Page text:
Under court order, the Federal Reserve today identified more banks that took loans during the financial crisis using a once-secret system that Sen. Bernie Sanders (I-Vt.) called “welfare for the rich and powerful.”A Sanders provision in the Wall Street reform law already had forced the Fed last Dec. 1 to name banks that took trillions of dollars in emergency loans during the crisis.

“The Federal Reserve bailout was welfare for the rich and powerful and you-are-on-your-own rugged individualism for everyone else,” Sanders said. “The information released by the Fed today should never have been kept secret.  This money does not belong to the Federal Reserve; it belongs to the American people.  I applaud Bloomberg News, Fox News and others for their success in lifting another veil of secrecy at the Fed.”

Sanders said the latest disclosure raises questions about conflicts of interest. While Jamie Dimon, the CEO of JPMorgan Chase, served on the board of directors of the New York Fed, in one month alone, April of 2008, JPMorgan Chase received a combined $313 billion in Fed loans.

“This is an obvious conflict of interest on its face that must be investigated as part of the independent audit that my amendment requires to be completed this summer.  When JPMorgan Chase was telling the world about their great financial success, it seems like they were using the Fed’s discount window as a giant piggy bank.”

I guess this is the kind of information about the banksters about which we little people are supposed to remain ignorant?

Or Maybe Your Profit Levels and Bonuses Are Simply Obscene?

Jamie Dimon says they’re going to have to chase 5% of their customers away in response to limits Dodd-Frank put on the usurious rates banks charge merchants for each debit card transaction.

Federal limits on debit card processing fees will force banks to charge customers more for services, making accounts too expensive for as many as 5 percent of customers, JPMorgan Chase’s chief executive Jamie Dimon said Friday.

The rules, proposed as part of the Dodd-Frank financial reform law, would cap the fees that merchants pay banks for processing debit card transactions at 12 cents each.

That is almost 75 percent less than the average 44 cents per transaction that banks get now.

U.S. banks could lose about $13 billion of their annual industry debit processing revenues because of the rules, which the Federal Reserve proposed last month.

Dimon also announced today that their profit was up 47% last quarter. And that’s after the $10 billion in bonuses Dimon’s banksters will share.

In other words, JP Morgan could easily afford to keep serving its poorest customers, just by accepting reasonable profit and bonus levels instead of the positively immoral ones they’re now getting. But it has chosen, instead, to push millions into “unbanked” status, I guess because those people aren’t as worthwhile as people as JPM’s MOTUs are.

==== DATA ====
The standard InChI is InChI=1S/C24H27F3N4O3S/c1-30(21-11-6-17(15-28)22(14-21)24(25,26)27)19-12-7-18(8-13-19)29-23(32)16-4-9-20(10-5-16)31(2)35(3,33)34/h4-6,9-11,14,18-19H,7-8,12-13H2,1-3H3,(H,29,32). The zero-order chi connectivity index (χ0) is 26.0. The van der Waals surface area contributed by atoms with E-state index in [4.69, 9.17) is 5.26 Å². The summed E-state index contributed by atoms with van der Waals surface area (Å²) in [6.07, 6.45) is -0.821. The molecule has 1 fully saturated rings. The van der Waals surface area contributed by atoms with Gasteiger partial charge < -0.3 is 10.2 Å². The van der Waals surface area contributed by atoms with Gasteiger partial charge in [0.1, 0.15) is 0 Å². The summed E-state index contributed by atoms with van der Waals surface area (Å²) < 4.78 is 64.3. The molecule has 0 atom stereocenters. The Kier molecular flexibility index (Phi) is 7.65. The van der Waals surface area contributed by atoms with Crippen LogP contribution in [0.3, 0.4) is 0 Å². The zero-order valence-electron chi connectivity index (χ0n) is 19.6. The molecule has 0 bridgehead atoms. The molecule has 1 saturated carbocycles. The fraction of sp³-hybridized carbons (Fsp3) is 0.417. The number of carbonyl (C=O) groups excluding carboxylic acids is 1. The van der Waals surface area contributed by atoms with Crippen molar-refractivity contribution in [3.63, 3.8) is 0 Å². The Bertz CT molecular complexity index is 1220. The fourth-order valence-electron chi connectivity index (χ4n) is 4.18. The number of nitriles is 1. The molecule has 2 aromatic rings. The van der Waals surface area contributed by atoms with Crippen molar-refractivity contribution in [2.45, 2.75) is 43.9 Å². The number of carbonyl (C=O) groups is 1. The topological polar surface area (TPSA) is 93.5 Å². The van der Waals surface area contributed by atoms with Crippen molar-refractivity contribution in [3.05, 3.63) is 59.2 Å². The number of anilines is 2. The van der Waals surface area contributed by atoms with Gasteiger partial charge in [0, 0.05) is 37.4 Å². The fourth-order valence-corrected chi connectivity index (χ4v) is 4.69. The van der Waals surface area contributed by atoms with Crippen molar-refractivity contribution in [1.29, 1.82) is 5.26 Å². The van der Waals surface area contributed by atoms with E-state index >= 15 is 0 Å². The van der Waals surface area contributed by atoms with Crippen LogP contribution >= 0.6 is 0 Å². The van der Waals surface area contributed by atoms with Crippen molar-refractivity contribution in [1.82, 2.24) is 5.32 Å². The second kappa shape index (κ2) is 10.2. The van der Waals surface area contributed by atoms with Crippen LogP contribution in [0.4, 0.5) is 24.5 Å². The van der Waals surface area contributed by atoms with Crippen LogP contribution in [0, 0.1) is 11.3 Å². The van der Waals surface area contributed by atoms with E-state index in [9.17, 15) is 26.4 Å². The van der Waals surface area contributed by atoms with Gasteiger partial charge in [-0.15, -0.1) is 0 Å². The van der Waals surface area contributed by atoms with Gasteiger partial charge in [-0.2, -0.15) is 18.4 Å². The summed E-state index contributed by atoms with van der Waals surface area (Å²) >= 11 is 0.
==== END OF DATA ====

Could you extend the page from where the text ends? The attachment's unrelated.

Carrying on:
Note, too, that Chase is one of the national leaders in contracting with states to provide debit cards for state unemployment benefits. I wonder if JPM will forgo these big state contracts and captive consumers as part of its “unbanking” plans?

A Tale of Two Bailout Paybacks

As promised over the weekend before I realized I had forgotten my Toobz, I wanted to compare the behavior of two bailout recipients, the UAW and the banksters.

A number of people have pointed to this intriguing interview about the Korea Trade deal with the UAW’s President Bob King. In addition to confirming my math showing that the most the UAW could reasonably expect to get out of his deal is 75,000 additional exports–or 800 extra jobs for the UAW–King also had this to say:

It was important to endorse in order to reward the administration for its good behavior of including labor in negotiations.

While not directly an admission that UAW endorsed this NAFTA-style trade deal in thanks for the US bailout of the auto industry, it does seem to support that overall sentiment. The UAW capitulated further when it endorsed the Obama-McConnell tax deal giving 2 years of relief to the very rich, 1 year to the medium-term unemployed, and nothing to the 99ers whose Unemployment Insurance has expired (many of whom used to work for the auto companies).

Compare that to the behavior of JP Morgan Chase Vice Chairman Jimmy Lee during negotiations under the Chrysler bailout. According to Steven Rattner, Lee,

demanded to know why, if the government thought banks important enough to give them tens of billions in TARP money, it wanted to squeeze them on [the Chrysler] deal.

Mind you, JPMC wasn’t getting squeezed. Timmeh Geithner had specifically instructed Rattner not to ask for any special favors because the government had also bailed out JPMC (Timmeh apparently didn’t mention the additional support JPMC got from the Fed).

Tim had instructed me not to be taken in [by Lee’s complaints] but to maintain strict neutrality. I was not to demand anything of JPMorgan just because it had received an infusion of TARP money; nor was I to show it favor because of Bear Stearns or anything else.

And as Rattner calculates, Lee was asking for full value on their debt even while it was only worth about $.15 on the dollar.